At DC Greens, we believe that in order to develop effective solutions for food justice in our city, we must invest in building the power and leadership of people who are experiencing the brunt of the problems. We also recognize that there are many barriers that prevent people from participating in the decision-making process that shape their lives, their city, and their food.
The Community Advocates training program seeks to address some of those barriers by uplifting the importance of community voice in those decision-making spaces and equipping D.C. residents who experience food injustice with the tools, connections, skills, and information they need to build power in their communities and create the change they want to see.
The primary goal of the Community Advocates training program is to build the power of communities most impacted by food injustice to affect food policy at the city level. Each program cohort is open to 6-8 participants who have a lived experience of food insecurity in the District. The program runs for six months. Participants meet twice a week for two hours each session during the first half of the program, and once a week for the second half. All Community Advocate trainees are paid hourly for their time.
Program components include:
DC Budget training→ Community Advocate trainees learn about the annual budget calendar, city council and committee structure, DC Greens’ advocacy history, and short-term advocacy goals. This helps them better understand how to craft their own testimony and budget demands.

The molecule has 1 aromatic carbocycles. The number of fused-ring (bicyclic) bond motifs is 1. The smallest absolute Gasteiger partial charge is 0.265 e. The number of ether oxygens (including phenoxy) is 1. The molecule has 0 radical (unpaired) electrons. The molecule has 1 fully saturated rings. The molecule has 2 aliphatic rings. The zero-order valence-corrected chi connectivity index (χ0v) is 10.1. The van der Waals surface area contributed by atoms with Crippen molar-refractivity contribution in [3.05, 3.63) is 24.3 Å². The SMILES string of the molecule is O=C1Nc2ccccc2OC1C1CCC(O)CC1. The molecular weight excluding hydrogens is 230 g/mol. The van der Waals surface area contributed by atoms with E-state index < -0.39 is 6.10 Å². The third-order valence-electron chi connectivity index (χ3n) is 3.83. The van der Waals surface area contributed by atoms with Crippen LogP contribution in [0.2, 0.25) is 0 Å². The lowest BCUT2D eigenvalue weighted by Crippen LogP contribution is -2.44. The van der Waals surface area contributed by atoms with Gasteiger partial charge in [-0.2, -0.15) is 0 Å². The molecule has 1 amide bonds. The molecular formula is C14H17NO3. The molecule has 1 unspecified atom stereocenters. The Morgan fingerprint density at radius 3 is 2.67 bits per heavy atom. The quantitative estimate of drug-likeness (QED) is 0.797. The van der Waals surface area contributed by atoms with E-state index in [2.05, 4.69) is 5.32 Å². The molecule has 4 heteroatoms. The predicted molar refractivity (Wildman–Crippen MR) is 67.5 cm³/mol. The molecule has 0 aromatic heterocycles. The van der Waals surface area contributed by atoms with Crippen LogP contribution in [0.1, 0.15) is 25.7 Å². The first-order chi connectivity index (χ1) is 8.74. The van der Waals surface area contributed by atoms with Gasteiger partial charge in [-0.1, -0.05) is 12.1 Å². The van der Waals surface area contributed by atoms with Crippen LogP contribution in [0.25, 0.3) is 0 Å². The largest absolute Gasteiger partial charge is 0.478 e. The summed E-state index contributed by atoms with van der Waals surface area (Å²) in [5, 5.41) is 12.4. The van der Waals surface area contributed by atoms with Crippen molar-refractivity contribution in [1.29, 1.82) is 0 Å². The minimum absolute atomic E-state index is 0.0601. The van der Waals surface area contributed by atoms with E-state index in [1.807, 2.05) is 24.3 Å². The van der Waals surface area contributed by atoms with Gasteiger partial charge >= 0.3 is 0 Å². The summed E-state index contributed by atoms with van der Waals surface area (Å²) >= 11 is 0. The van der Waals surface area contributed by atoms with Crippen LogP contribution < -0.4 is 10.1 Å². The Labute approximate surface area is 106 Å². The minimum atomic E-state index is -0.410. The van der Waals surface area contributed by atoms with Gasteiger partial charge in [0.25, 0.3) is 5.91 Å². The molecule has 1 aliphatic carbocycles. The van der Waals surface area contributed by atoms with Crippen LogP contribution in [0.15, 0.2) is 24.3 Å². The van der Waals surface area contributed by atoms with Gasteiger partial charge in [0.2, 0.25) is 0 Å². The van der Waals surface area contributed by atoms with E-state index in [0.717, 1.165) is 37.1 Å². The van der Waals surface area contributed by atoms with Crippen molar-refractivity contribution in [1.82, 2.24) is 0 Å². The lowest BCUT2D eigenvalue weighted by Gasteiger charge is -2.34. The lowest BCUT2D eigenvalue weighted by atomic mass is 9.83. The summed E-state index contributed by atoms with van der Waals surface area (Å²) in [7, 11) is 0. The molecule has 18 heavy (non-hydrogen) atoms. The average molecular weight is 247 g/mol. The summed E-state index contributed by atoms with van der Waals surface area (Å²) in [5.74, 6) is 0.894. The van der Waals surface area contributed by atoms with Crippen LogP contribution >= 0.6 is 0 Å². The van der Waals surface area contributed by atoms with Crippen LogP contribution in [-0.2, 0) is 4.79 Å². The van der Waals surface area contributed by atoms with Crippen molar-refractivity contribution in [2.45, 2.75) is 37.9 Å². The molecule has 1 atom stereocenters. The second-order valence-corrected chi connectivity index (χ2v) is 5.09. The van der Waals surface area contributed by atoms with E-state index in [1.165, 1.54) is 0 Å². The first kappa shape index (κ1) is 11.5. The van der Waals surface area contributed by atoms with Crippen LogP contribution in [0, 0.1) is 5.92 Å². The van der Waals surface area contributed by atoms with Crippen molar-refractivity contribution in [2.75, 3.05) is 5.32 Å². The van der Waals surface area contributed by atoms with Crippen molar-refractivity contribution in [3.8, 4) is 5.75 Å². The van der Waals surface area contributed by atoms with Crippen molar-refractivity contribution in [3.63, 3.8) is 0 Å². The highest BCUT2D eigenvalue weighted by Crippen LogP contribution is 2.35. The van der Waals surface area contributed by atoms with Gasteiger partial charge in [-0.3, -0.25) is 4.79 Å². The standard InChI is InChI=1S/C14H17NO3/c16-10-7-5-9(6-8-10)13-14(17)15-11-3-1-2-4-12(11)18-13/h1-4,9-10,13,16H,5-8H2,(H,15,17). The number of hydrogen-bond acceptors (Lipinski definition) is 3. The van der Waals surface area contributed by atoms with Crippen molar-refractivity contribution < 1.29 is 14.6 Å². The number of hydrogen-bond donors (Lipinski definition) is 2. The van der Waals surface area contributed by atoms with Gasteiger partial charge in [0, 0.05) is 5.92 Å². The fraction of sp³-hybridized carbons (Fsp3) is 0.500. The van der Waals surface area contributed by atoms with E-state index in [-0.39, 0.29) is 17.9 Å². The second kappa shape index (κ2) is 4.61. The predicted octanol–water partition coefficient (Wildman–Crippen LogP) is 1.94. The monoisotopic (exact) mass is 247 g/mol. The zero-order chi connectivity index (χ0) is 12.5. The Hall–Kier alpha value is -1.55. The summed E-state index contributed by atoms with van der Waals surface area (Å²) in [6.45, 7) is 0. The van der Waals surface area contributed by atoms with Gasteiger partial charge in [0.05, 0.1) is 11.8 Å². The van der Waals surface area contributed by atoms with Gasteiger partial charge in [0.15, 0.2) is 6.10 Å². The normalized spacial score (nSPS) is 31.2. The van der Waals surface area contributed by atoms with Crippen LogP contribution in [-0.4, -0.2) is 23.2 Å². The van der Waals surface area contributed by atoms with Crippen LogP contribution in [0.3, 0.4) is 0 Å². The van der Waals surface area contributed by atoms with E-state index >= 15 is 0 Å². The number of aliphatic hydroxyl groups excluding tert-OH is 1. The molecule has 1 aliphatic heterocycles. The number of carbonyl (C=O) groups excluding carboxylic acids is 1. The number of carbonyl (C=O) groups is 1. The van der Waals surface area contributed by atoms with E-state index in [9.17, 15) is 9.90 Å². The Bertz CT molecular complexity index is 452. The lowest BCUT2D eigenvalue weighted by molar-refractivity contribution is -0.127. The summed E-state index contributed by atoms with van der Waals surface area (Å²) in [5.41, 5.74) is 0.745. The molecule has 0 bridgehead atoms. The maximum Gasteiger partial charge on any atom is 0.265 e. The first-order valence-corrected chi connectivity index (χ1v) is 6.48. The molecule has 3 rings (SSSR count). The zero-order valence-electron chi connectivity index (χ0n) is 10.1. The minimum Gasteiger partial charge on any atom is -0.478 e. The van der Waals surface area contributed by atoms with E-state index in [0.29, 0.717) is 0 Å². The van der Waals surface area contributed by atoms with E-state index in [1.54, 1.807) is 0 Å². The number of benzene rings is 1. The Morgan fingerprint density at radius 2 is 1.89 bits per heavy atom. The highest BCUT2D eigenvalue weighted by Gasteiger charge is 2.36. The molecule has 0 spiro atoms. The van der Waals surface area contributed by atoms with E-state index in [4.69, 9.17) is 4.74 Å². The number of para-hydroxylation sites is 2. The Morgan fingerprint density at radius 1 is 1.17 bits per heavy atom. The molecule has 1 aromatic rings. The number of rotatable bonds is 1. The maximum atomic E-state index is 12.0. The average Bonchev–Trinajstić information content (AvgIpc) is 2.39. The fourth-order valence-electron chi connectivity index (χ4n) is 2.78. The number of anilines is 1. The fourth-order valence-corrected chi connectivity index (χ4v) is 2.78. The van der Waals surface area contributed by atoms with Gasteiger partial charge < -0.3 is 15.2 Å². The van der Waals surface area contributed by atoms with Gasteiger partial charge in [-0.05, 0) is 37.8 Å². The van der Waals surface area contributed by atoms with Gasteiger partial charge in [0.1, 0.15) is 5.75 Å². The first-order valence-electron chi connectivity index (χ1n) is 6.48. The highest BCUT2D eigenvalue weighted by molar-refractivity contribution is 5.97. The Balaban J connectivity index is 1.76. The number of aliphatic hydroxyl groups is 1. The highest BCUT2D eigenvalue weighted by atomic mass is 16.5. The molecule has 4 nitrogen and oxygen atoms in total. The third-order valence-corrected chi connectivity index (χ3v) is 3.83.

Food Justice curriculum→ Community Advocate trainees identify the world of food justice issues. Learn about the industrialized food system, sustainability, the grocery gap, food deserts, and food apartheid, among other topics.
Spokesperson training→ Community Advocate trainees build skills for speaking with people who are less knowledgeable about food justice issues.
Community Organizing training→ Community Advocate trainees learn power analysis and acquire tools for outreach to their community.
Testifying at city budget hearings→ Advocates were able to secure $1.2 million for Produce Plus in the FY18 city budget!
Participating in public meetings→ In 2017, Community Advocate trainees participated in meetings held by the DC Food Policy Council, Ward 7 Health Alliance, ANCs, a number of other bodies, evaluating, and giving feedback.
Outreach Support for a number of community events and trainings.
“Until this program, I always wanted to be involved, but I never knew where to go. Sometimes I would get to a meeting but I didn’t understand what everyone was talking about. Now I feel like I can speak for poor people in these spaces.” ~ Community Advocate, cohort 1
For more information, contact Asha Carter.
This program is funded in part by a grant from Voices for Healthy Kids a partnership between the American Heart Association and the Robert Wood Johnson Foundation.